Barclays Cycle Superhighways Launched

The first two of twelve total “Barclays Cycle Superhighways” were launched in London this week. The so-called cycle superhighways are continuous 5′ wide bike lanes painted bright blue. The first starts in a London suburb and runs 8.5 miles to the city center, while the second runs 7.5 miles from Barking to Tower Gateway. The bike lanes are part of the City’s “Cycling Revolution” plan that also includes a bike-sharing program and 66,000 new bike parking spaces.

Barclays Cycle Superhighways
Cycling Revolution London

9 Responses to “Barclays Cycle Superhighways Launched”

  • Rich says:

    I’ve not been on this yet, but, from what I’ve read, its not hopeful. All the broken white lines on the side of the blue lane in this video designate the lane as “advisory”, and not “mandatory”, which is marked by a solid white line. Cars, trucks, HGVs etc still can encroach and even park in this “superhighway”. God only knows was no line means!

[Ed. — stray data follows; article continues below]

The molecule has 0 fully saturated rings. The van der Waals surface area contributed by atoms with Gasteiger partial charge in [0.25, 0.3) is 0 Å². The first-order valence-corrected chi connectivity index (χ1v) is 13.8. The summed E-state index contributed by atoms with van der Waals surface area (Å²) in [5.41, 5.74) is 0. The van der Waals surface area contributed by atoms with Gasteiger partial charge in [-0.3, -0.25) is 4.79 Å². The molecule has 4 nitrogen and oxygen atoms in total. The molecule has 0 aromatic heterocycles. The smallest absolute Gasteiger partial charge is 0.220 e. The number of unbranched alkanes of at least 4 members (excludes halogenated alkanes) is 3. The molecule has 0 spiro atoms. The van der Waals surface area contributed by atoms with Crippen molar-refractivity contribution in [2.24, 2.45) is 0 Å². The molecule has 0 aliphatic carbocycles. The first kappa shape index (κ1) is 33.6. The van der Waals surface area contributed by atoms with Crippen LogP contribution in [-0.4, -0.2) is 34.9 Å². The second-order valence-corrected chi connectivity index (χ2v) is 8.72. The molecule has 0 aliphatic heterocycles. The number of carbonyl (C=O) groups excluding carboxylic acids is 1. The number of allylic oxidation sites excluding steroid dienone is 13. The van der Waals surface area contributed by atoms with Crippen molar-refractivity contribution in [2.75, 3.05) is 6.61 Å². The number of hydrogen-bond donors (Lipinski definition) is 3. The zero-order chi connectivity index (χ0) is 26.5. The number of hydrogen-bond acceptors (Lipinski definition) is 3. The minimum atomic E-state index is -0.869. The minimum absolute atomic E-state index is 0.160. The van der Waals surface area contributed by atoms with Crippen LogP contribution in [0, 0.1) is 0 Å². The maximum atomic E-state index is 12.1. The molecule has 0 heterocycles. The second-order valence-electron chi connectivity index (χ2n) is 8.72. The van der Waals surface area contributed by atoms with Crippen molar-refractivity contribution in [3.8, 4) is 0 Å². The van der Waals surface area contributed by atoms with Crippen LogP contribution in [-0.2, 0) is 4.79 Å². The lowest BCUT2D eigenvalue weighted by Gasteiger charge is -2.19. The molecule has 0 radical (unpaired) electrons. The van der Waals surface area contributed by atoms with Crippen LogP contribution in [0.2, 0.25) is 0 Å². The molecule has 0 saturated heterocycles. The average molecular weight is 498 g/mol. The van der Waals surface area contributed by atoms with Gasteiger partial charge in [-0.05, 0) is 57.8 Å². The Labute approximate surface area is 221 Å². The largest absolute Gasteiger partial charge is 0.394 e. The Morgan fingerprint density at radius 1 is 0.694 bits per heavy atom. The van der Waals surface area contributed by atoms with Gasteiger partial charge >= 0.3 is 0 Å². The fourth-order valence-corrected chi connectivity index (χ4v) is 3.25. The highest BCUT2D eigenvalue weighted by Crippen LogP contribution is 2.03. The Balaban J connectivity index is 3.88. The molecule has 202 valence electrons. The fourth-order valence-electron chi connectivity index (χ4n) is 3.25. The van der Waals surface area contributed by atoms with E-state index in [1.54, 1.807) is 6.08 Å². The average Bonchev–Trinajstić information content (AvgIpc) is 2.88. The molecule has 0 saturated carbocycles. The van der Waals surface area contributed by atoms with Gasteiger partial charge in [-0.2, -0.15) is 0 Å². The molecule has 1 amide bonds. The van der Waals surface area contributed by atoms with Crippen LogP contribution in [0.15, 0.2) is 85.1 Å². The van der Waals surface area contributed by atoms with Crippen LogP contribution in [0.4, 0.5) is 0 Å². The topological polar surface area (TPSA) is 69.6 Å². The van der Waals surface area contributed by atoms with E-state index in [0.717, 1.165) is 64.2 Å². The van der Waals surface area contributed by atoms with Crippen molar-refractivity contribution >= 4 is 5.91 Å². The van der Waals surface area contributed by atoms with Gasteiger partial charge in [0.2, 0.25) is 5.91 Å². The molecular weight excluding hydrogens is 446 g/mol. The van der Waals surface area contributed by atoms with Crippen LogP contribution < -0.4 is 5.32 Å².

So far, it seems like just a branding opportunity for a bank.

  • sb mike says:

    As with anything new, people can sometimes point to the “I heard/ read that…. insert negative aspect here”. Honestly, i think this is a great start and i really wish we had clearly painted blue bike lanes on all the city streets here in town. And more importantly I wish we had the monetary push for making bike riding more accessible to everyone.
    I get the sense that London is going full fledged on the marketing side of this project with branding it a “revolution, super highway”, with the hope that people will at least try it. And to be honest i can’t fault them for that. The reason being is that i think a large part of getting people on bike is to help them overcome the MENTAL hurdle. I gotta say three cheers for London and I hope it exceeds everyones expectations.

  • François says:

    Do I understand correctly that one of the route is along a large motorway? This would mean maximal exposure to car exhausts pollution. Cyclist routes should ideally be at least one block away from major motorways!